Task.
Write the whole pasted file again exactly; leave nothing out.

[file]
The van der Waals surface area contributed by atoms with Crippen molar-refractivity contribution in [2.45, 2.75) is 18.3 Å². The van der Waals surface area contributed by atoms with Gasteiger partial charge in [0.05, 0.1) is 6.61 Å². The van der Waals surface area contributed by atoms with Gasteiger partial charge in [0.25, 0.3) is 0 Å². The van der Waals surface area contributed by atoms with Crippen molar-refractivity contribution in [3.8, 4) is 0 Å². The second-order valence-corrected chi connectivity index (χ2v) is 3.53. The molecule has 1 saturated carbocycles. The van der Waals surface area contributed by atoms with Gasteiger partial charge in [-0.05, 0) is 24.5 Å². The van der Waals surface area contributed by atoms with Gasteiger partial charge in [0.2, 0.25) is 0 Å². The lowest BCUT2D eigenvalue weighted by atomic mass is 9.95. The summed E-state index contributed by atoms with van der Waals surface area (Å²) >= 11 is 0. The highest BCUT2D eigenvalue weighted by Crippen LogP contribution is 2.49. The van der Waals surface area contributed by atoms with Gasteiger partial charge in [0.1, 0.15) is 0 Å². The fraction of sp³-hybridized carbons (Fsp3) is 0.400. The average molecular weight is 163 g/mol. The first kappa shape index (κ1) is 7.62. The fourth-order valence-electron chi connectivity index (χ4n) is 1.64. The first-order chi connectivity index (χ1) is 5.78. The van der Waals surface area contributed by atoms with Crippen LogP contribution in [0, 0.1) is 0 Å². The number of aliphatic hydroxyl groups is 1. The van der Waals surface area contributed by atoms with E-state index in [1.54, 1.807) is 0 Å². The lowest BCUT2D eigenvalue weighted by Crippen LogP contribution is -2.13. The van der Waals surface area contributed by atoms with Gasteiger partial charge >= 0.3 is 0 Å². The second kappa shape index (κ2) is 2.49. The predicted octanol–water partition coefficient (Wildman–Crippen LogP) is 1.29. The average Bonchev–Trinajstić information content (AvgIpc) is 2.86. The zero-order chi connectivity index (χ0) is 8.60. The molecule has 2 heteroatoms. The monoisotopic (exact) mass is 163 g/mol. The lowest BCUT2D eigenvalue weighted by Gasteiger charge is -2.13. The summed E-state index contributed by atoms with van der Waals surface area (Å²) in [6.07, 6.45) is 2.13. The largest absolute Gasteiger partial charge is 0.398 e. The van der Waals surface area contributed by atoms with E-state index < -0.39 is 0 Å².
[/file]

The van der Waals surface area contributed by atoms with Crippen molar-refractivity contribution in [2.45, 2.75) is 18.3 Å². The van der Waals surface area contributed by atoms with Gasteiger partial charge in [0.05, 0.1) is 6.61 Å². The van der Waals surface area contributed by atoms with Gasteiger partial charge in [0.25, 0.3) is 0 Å². The van der Waals surface area contributed by atoms with Crippen molar-refractivity contribution in [3.8, 4) is 0 Å². The second-order valence-corrected chi connectivity index (χ2v) is 3.53. The molecule has 1 saturated carbocycles. The van der Waals surface area contributed by atoms with Gasteiger partial charge in [-0.05, 0) is 24.5 Å². The van der Waals surface area contributed by atoms with Gasteiger partial charge in [0.2, 0.25) is 0 Å². The lowest BCUT2D eigenvalue weighted by atomic mass is 9.95. The summed E-state index contributed by atoms with van der Waals surface area (Å²) >= 11 is 0. The highest BCUT2D eigenvalue weighted by Crippen LogP contribution is 2.49. The van der Waals surface area contributed by atoms with Gasteiger partial charge in [0.1, 0.15) is 0 Å². The fraction of sp³-hybridized carbons (Fsp3) is 0.400. The average molecular weight is 163 g/mol. The first kappa shape index (κ1) is 7.62. The fourth-order valence-electron chi connectivity index (χ4n) is 1.64. The first-order chi connectivity index (χ1) is 5.78. The van der Waals surface area contributed by atoms with Crippen LogP contribution in [0, 0.1) is 0 Å². The number of aliphatic hydroxyl groups is 1. The van der Waals surface area contributed by atoms with E-state index in [1.54, 1.807) is 0 Å². The lowest BCUT2D eigenvalue weighted by Crippen LogP contribution is -2.13. The van der Waals surface area contributed by atoms with Gasteiger partial charge >= 0.3 is 0 Å². The second kappa shape index (κ2) is 2.49. The predicted octanol–water partition coefficient (Wildman–Crippen LogP) is 1.29. The average Bonchev–Trinajstić information content (AvgIpc) is 2.86. The zero-order chi connectivity index (χ0) is 8.60. The molecule has 2 heteroatoms. The monoisotopic (exact) mass is 163 g/mol. The lowest BCUT2D eigenvalue weighted by Gasteiger charge is -2.13. The summed E-state index contributed by atoms with van der Waals surface area (Å²) in [6.07, 6.45) is 2.13. The largest absolute Gasteiger partial charge is 0.398 e. The van der Waals surface area contributed by atoms with E-state index < -0.39 is 0 Å².